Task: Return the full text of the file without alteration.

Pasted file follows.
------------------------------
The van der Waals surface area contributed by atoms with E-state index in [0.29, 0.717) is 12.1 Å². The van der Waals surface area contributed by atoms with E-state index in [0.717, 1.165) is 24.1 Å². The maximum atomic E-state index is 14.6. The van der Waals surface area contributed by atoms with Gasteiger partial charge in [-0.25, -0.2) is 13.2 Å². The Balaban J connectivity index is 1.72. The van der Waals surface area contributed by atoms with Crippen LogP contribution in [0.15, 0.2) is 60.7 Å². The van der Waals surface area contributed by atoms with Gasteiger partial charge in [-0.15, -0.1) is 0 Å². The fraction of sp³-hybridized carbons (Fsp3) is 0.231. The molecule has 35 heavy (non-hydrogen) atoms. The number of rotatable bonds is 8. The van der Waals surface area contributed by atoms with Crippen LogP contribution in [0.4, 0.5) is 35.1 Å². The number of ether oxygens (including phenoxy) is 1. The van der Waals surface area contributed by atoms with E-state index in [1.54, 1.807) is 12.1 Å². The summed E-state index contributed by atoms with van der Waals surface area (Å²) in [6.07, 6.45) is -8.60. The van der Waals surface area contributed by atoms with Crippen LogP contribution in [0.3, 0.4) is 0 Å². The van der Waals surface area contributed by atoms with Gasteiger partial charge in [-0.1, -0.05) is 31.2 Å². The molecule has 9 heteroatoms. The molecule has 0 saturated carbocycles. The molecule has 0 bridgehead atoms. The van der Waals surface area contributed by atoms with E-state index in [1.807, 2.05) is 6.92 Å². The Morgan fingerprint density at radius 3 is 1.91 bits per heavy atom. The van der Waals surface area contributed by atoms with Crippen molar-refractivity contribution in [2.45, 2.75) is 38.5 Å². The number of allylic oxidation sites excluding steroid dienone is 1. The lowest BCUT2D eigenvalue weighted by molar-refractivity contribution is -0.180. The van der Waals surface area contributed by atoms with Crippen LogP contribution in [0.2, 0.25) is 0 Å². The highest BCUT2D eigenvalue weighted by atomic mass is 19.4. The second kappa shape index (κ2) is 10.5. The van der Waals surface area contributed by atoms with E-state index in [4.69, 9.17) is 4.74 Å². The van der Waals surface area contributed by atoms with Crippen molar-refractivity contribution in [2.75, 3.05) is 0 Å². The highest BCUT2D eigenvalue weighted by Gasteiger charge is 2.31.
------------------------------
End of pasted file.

The van der Waals surface area contributed by atoms with E-state index in [0.29, 0.717) is 12.1 Å². The van der Waals surface area contributed by atoms with E-state index in [0.717, 1.165) is 24.1 Å². The maximum atomic E-state index is 14.6. The van der Waals surface area contributed by atoms with Gasteiger partial charge in [-0.25, -0.2) is 13.2 Å². The Balaban J connectivity index is 1.72. The van der Waals surface area contributed by atoms with Crippen LogP contribution in [0.15, 0.2) is 60.7 Å². The van der Waals surface area contributed by atoms with Gasteiger partial charge in [-0.15, -0.1) is 0 Å². The fraction of sp³-hybridized carbons (Fsp3) is 0.231. The molecule has 35 heavy (non-hydrogen) atoms. The number of rotatable bonds is 8. The van der Waals surface area contributed by atoms with Crippen LogP contribution in [0.4, 0.5) is 35.1 Å². The number of ether oxygens (including phenoxy) is 1. The van der Waals surface area contributed by atoms with E-state index in [1.54, 1.807) is 12.1 Å². The summed E-state index contributed by atoms with van der Waals surface area (Å²) in [6.07, 6.45) is -8.60. The van der Waals surface area contributed by atoms with Crippen LogP contribution in [0.3, 0.4) is 0 Å². The van der Waals surface area contributed by atoms with Gasteiger partial charge in [-0.1, -0.05) is 31.2 Å². The molecule has 9 heteroatoms. The molecule has 0 saturated carbocycles. The molecule has 0 bridgehead atoms. The van der Waals surface area contributed by atoms with E-state index in [1.807, 2.05) is 6.92 Å². The Morgan fingerprint density at radius 3 is 1.91 bits per heavy atom. The van der Waals surface area contributed by atoms with Crippen molar-refractivity contribution in [2.45, 2.75) is 38.5 Å². The number of allylic oxidation sites excluding steroid dienone is 1. The lowest BCUT2D eigenvalue weighted by molar-refractivity contribution is -0.180. The van der Waals surface area contributed by atoms with Crippen LogP contribution in [0.2, 0.25) is 0 Å². The highest BCUT2D eigenvalue weighted by atomic mass is 19.4. The second kappa shape index (κ2) is 10.5. The van der Waals surface area contributed by atoms with E-state index in [4.69, 9.17) is 4.74 Å². The van der Waals surface area contributed by atoms with Crippen molar-refractivity contribution in [2.75, 3.05) is 0 Å². The highest BCUT2D eigenvalue weighted by Gasteiger charge is 2.31.